Yellow poplar looking yellow? It must be summer…

Have you noticed that our state tree, yellow poplar (Liriodendron tulipifera), is looking less than stately right now? All around the bluegrass, yellow poplar leaves are turning yellow and dropping. Leaves on inside seem most affected but this yellowing occurs relatively evenly distributed top to bottom in canopy.

While there are several insects and diseases that can affect yellow poplar, the yellowing we are currently seeing is a physiological issue and demonstrates yellow poplar’s response to stressful conditions. We’ve recently enjoyed rain and cooler temperatures but, prior to that, it was very hot with no rain for several weeks. Yellow poplar’s response to this “mini-drought?” Drop leaves and conserve resources.

You may be wondering why yellow poplar is stressed by normal summer conditions if it is a native tree.  While yellow poplar is well adapted to the summer, it prefers to grow in deep, rich, moist soil that is well-drained, pretty different from the lawns and parking lots where it is commonly planted. Trees in the forest aren’t showing these symptoms (although they may have leaf problems from other issues like the yellow-poplar weevil) while, trees growing “off-site” are likely to show these symptoms first since they are less tolerant of additional environmental stresses. Yellow poplar in the bluegrass is at a disadvantage because it does not thrive in our soils or in the landscaped settings where it is typically planted. While it may still grow well in general, it will be more susceptible to environmental, disease and insect stress than if it was growing its ideal location.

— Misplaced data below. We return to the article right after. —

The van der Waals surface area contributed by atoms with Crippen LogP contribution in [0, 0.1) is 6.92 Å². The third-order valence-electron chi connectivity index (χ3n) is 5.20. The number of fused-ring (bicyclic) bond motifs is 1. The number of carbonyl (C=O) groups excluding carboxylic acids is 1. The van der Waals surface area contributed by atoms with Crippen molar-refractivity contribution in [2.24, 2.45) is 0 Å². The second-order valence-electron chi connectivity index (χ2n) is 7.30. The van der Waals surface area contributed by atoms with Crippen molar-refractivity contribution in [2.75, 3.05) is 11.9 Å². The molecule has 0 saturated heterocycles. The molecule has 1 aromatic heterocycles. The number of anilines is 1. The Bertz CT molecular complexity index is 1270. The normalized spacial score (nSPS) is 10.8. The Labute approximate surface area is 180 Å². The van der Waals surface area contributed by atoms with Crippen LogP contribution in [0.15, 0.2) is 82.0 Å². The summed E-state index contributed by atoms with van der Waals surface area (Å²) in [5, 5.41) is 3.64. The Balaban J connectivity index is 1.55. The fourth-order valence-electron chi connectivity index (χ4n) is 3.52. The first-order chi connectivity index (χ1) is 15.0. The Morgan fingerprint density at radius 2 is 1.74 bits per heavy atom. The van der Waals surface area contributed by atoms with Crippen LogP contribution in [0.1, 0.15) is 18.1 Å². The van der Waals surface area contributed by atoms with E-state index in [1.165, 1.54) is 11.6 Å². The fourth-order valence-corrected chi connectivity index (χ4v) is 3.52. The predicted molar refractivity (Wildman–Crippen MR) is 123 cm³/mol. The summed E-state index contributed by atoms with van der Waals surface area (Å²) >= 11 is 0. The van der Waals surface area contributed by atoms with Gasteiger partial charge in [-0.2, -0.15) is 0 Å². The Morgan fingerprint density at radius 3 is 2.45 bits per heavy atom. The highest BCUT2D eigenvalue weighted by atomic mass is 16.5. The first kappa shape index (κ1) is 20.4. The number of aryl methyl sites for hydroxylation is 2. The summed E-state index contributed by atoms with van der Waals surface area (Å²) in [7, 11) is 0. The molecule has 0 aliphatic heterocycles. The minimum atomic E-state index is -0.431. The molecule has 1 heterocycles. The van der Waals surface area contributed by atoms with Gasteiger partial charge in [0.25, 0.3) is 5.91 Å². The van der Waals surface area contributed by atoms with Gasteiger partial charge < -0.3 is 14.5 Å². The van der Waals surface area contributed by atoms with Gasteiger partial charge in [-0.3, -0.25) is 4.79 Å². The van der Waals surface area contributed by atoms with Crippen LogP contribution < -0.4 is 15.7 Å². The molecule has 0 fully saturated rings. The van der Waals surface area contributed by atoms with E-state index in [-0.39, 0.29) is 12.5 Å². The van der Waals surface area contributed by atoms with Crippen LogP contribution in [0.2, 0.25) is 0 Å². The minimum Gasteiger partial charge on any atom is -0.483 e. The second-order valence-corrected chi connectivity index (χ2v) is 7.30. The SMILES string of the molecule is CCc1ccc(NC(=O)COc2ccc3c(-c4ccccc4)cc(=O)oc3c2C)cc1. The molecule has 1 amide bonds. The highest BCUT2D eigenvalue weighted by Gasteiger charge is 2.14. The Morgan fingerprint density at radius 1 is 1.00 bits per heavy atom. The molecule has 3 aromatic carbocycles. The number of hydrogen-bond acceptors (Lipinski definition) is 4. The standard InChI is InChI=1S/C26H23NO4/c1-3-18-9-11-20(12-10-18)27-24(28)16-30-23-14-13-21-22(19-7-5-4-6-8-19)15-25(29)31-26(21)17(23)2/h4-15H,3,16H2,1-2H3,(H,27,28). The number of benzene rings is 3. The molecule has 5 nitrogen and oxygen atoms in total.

The good news is that yellow poplar is resilient and trees with these symptoms will likely recover well. Yellow poplar will put out leaves to replace those lost and it is not likely that this mid-summer leaf-drop alone will hurt long-term health of trees. On the other hand, if drought is prolonged or if other stresses are severe it could be a more significant issue for the tree over time. Either way, if you (or your neighbor) have a yellow poplar it’s probably time for some summer raking!

Fun fact: Fall defoliation of our temperate species is an adaption from the response of tropical plants to drought. Yellow poplars are in the Magnoliaceae family, a relatively primitive family that evolved when the earth was wetter and warmer.  Summer yellowing in yellow poplar is likely an extension of this ancient response to drought in the tropical rainforest.

Submitted by Dr. Ellen Crocker, Department of Forestry and Natural Resources Dr. Bill Fountain, Department of Horticulture University of Kentucky